Photo of Jim Murphy Jim Murphy Parliamentary Under-Secretary (Cabinet Office)

The hon. Gentleman is aware of that. I do not see it as a centralising power; I do not say that it is appropriate for the Government to do that. It is appropriate for the private sector to deal with the Covent Garden Market Authority, even though it was introduced under the 1966 and 1969 local Acts. Through consultation, the Government should reform local Acts, so that there is a degree of devolution; for example, a removal of DEFRA’s ability to control that local market in a way that is currently inappropriate.

Photo of David Heath David Heath Shadow Leader of the House of Commons, Shadow Spokesperson (Cabinet Office)

It is interesting that we now have at least an example of what the Government have in mind as a local Act, treated in “Erskine May” under the heading, “Bills brought in by the Government for local purposes, etc”. Indeed, the Covent Garden Market Bill of 1960–61, the Festival of Britain (Supplementary Provisions) Bill, the Park Lane Improvement Bill and others were introduced on that basis, but are referred to clearly in “Erskine May” as hybrid Bills. We need to look at the issue more closely, because all the Bills that relate to localities are treated as either private legislation or hybrid Bills. The Minister will have to do a little more homework before coming back to us on Report, to elucidate exactly what the new definition means, and what is excluded and included.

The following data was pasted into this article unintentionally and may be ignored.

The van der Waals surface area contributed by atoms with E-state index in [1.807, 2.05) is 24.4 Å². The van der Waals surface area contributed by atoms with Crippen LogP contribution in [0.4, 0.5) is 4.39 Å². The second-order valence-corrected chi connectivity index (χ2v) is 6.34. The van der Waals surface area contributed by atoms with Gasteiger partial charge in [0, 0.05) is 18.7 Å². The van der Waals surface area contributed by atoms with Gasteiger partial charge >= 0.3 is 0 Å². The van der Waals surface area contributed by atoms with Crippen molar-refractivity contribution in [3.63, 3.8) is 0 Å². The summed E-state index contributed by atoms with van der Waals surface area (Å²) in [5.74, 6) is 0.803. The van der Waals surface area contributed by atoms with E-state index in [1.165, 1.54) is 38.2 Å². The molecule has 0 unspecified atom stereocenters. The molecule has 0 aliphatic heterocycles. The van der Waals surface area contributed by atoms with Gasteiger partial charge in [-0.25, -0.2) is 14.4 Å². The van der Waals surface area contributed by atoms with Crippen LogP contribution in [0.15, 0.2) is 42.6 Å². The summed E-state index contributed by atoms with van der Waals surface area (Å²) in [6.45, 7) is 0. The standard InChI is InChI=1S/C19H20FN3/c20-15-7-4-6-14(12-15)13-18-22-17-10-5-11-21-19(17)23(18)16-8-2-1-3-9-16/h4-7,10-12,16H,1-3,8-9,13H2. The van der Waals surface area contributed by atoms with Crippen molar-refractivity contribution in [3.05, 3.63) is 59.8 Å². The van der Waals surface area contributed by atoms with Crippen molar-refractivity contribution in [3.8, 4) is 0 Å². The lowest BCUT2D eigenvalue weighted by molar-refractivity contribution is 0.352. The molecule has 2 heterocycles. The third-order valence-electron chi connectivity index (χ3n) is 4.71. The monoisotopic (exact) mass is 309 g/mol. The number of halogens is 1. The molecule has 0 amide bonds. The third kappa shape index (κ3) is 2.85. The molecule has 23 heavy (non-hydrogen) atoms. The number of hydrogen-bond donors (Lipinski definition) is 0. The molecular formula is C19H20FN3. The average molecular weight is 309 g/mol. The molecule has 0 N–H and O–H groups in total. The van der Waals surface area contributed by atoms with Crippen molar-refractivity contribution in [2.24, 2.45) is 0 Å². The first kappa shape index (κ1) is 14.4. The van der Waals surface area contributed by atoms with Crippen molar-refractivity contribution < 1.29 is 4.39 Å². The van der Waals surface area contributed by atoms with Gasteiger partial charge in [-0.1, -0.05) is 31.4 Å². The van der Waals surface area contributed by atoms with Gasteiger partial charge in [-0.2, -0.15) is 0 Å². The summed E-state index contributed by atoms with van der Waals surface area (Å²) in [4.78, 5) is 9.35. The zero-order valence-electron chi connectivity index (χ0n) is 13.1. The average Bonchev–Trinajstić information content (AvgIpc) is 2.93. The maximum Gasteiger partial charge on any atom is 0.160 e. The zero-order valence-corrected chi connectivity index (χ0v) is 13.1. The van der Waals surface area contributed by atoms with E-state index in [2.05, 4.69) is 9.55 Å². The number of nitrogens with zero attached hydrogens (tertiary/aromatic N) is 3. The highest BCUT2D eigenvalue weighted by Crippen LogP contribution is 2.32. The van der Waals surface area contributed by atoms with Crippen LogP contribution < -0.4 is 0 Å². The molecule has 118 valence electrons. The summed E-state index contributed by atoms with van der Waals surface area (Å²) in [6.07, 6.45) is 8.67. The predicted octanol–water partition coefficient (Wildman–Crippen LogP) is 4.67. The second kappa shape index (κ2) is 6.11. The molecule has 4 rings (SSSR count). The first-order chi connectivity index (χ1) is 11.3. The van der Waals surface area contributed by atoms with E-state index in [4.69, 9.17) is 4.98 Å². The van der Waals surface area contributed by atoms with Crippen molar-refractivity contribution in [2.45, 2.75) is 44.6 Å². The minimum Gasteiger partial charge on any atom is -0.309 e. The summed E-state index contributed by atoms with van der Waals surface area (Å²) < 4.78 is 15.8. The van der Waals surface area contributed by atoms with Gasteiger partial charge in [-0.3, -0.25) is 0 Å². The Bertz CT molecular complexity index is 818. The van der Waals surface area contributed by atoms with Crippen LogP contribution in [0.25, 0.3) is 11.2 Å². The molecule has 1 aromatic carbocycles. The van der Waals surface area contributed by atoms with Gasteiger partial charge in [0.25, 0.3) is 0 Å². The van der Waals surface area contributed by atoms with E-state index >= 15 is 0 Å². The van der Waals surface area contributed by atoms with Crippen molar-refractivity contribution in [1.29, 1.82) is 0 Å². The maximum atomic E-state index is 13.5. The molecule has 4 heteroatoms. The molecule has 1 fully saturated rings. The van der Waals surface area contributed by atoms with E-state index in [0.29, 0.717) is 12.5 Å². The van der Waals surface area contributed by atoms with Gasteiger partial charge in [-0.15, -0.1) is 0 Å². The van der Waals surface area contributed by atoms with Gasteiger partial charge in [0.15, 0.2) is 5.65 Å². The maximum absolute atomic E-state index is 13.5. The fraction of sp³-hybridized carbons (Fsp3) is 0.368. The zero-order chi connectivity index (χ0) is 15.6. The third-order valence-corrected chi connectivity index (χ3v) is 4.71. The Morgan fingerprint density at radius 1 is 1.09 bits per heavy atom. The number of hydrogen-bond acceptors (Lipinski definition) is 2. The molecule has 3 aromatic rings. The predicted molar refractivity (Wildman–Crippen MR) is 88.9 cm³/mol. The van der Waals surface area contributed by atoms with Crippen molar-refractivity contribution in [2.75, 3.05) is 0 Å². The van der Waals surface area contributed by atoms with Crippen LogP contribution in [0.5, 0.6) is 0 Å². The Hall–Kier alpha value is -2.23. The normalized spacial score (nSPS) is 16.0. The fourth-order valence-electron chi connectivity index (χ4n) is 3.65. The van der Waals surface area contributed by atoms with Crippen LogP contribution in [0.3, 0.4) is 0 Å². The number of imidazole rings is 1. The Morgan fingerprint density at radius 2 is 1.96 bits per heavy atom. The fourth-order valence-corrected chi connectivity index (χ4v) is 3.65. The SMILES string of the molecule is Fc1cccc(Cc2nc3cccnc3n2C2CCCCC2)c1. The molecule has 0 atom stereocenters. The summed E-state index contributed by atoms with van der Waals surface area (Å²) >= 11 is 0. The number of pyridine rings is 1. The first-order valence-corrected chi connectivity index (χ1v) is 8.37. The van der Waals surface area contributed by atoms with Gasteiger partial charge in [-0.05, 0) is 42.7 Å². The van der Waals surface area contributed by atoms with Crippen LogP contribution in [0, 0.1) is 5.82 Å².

Photo of Jim Murphy Jim Murphy Parliamentary Under-Secretary (Cabinet Office)

I do not think that that is the case at all. I have set out the Government’s approach to local Acts, the safeguards that are in place, the powers of the relevant Select Committees and the need for statutory public consultation with those affected by any proposal to reform a local Act. However, I have agreed to provide additional detail on some of the technical definitions that the hon. Gentleman has sought fairly.

I can reassure the hon. Member for Forest of Dean, because I know that he has asked parliamentary questions—quite appropriately—about local Acts and how they affect his constituency. I can confirm that the Government have no plans to reform the legislation that might affect the rights of free mining or any rights of common that might exist in the Forest of Dean. I hope that that will reassure his constituents.

The Bill, however, is about enabling the delivery of the reform of local Acts. The relevant Select Committees, of the House of Commons and the other place, will make individual, case-by-case observations as to whether that is appropriate.

Photo of Christopher Chope Christopher Chope Conservative, Christchurch